One of, if not the most, significant characteristics of this generation will be the vast amount of choices we have in life. Every day we wake up with the ability to shape our day, choose our direction, choose our relationships, and choose our experiences. And like a writer staring at a blank document waiting for inspiration, we can become debilitated by the choices piling on our shoulders.
To combat the amount of energy it takes to make a significant decision, I use a filter that allows me to make wise choices at a fast pace. These are 4 questions designed to match up with my values and the way I want to spend the one life I have.
Is this going to be life-giving or life-draining?
By knowing what gives you energy or the experiences that drain you, we can face choices based on the amount of energy currently in our tanks. Life-giving things are easy. Those are the moments that fill you with excitement, passion, and tap into your strengths.
It would be nice if we could choose only the experiences that will give us life, but some things that are life-draining are important. For instance, when my wife asked for a girl’s weekend and leave the kids with me, I knew I would be exhausted by Sunday night. But it's worth it. My wife needed that break and I needed time with just me and the kids. Draining of energy, but deeply fulfilling.
What could I learn about myself from this experience?
There is always something to learn about yourself - what makes you happy, what is deeply satisfying, how you operate under stress, or the fears limiting you. Each experience comes with an invitation for self-reflection. Before choosing how to spend your day, consider what you could learn about yourself and how that might impact who you are becoming.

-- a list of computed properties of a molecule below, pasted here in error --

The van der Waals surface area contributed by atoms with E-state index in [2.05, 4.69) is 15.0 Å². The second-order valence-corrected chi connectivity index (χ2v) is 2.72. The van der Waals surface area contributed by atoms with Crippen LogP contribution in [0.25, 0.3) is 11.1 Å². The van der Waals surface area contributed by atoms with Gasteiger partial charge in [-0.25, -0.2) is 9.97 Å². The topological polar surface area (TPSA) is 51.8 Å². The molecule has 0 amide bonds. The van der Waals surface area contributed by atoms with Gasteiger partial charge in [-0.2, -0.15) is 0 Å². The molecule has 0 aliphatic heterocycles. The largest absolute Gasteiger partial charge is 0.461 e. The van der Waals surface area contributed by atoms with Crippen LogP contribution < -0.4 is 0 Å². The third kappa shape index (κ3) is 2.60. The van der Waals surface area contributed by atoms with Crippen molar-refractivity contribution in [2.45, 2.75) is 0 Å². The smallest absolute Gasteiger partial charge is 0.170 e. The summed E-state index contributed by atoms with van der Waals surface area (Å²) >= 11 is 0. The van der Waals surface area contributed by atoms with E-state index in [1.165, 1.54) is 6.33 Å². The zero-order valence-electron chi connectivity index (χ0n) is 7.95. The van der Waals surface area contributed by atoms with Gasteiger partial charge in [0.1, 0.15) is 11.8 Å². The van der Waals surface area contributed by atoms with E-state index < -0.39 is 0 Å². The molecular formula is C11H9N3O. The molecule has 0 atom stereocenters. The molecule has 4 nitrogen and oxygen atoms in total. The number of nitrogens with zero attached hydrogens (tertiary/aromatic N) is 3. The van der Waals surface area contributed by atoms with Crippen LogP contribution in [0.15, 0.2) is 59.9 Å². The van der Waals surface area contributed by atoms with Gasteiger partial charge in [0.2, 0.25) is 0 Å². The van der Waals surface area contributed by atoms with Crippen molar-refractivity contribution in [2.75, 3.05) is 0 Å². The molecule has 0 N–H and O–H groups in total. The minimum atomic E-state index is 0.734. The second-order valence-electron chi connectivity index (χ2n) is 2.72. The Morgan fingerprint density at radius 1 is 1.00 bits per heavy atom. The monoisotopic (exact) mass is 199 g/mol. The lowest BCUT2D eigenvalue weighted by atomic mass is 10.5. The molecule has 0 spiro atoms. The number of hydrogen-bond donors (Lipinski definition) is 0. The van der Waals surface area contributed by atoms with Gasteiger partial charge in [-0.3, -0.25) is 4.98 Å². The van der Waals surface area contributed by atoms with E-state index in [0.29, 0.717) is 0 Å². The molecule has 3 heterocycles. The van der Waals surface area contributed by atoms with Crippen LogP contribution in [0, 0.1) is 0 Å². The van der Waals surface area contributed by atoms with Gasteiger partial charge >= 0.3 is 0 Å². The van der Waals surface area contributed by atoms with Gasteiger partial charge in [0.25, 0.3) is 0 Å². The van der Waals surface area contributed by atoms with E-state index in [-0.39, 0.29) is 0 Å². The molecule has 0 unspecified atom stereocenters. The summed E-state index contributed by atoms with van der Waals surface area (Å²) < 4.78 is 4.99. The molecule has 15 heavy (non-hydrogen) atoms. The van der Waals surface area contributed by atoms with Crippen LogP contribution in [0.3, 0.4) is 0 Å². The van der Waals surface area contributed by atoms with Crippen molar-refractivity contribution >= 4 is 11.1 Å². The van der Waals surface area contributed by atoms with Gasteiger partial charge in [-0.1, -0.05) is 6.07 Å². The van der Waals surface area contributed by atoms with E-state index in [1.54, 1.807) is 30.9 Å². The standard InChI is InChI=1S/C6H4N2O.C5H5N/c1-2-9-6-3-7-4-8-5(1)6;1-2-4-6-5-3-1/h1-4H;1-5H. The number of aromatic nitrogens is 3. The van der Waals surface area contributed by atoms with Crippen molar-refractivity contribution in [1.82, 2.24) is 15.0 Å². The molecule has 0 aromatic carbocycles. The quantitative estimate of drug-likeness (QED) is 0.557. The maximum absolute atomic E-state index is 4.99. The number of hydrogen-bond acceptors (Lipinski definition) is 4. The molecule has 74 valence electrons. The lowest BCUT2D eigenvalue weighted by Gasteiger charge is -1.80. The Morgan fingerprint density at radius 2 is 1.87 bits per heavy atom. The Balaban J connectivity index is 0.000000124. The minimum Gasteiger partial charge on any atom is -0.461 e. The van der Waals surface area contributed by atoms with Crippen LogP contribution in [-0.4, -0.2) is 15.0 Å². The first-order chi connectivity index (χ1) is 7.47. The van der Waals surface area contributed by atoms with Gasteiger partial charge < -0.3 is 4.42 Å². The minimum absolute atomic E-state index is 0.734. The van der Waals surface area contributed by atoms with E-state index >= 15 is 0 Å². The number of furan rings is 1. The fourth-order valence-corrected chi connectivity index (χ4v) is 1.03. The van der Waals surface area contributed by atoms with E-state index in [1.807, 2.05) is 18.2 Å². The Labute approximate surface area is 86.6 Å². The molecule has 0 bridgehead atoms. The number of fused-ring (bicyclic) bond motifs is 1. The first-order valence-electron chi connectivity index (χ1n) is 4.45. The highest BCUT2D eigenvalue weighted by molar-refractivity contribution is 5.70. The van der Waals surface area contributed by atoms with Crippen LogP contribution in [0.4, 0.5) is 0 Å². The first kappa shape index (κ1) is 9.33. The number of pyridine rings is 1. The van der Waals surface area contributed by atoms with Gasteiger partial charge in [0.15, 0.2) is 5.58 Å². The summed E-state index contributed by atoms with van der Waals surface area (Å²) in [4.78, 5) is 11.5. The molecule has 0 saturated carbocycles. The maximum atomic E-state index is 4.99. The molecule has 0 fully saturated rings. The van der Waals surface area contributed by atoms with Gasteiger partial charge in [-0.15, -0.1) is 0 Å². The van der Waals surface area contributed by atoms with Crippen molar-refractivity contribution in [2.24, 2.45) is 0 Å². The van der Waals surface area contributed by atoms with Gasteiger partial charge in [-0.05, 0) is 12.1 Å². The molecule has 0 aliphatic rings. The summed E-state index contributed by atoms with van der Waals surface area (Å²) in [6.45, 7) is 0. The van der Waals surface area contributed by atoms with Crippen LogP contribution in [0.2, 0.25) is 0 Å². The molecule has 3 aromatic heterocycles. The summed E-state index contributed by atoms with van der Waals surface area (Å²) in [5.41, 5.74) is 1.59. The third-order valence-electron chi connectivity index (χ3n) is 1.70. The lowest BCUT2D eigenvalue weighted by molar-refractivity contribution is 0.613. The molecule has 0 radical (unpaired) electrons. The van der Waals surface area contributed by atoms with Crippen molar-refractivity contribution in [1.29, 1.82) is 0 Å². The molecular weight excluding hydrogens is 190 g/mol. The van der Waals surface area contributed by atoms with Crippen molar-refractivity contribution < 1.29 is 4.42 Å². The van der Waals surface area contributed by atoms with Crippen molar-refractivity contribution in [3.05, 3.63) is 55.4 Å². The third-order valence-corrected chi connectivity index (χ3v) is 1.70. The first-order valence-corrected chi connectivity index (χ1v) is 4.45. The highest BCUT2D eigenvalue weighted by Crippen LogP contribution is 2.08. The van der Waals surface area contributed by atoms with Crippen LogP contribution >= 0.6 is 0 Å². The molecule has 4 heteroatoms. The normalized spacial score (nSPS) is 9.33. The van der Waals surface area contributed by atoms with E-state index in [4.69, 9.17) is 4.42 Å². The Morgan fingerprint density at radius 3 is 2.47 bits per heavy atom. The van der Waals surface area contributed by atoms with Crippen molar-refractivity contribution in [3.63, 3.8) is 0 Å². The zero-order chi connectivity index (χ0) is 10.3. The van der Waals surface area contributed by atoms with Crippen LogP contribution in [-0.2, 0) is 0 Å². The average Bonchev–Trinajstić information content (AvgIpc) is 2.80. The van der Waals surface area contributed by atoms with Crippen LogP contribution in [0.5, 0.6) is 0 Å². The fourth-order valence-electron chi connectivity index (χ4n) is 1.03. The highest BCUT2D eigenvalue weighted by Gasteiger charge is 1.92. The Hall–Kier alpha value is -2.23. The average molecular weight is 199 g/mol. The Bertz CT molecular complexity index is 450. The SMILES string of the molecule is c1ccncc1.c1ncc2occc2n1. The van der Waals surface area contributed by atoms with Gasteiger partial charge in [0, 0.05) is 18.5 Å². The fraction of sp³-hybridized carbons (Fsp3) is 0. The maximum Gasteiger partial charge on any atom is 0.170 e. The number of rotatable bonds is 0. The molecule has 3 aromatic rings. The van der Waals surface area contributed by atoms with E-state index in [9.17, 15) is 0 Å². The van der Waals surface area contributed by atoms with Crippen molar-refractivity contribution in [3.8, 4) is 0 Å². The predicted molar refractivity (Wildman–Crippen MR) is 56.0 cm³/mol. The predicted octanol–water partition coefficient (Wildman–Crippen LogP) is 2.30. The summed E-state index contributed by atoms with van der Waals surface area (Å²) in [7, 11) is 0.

Will it bring me closer to my core relationships?
Healthy relationships take intentional investment. Who are the people in your life that are worth investing in and how can you do that? Many of the decisions we make tend to benefit ourselves. Perhaps the next significant choice you make could deepen an important relationship in your life.
When making a significant life decision, it's important to remember that almost everything we choose has ramifications on the people around us. If we are truly going to invest in core relationships, our decisions must be mutually beneficial.
Will it make a great story?
Stories are the spark of life we carry to each of our relationships. The only way to tell great stories is to have experiences worth telling. If we sat down I could tell you stories of traveling Sri Lanka with high school students from all over the world, or jumping off a 65-foot cliff with junior high kids, or spending time at the veteran hospital hearing war stories from Vietnam, or building homes in Mexico. Those experiences were choices I made because I knew the story would be great later. I have found that asking myself this question pulls me from my comfort zone and pushes me to do something a bit more courageous.
Next time you are considering making a significant life decision, use these questions to help bring intentionality to the process. You are the author of your life. The hard work is choosing the experiences that will amount to a great story.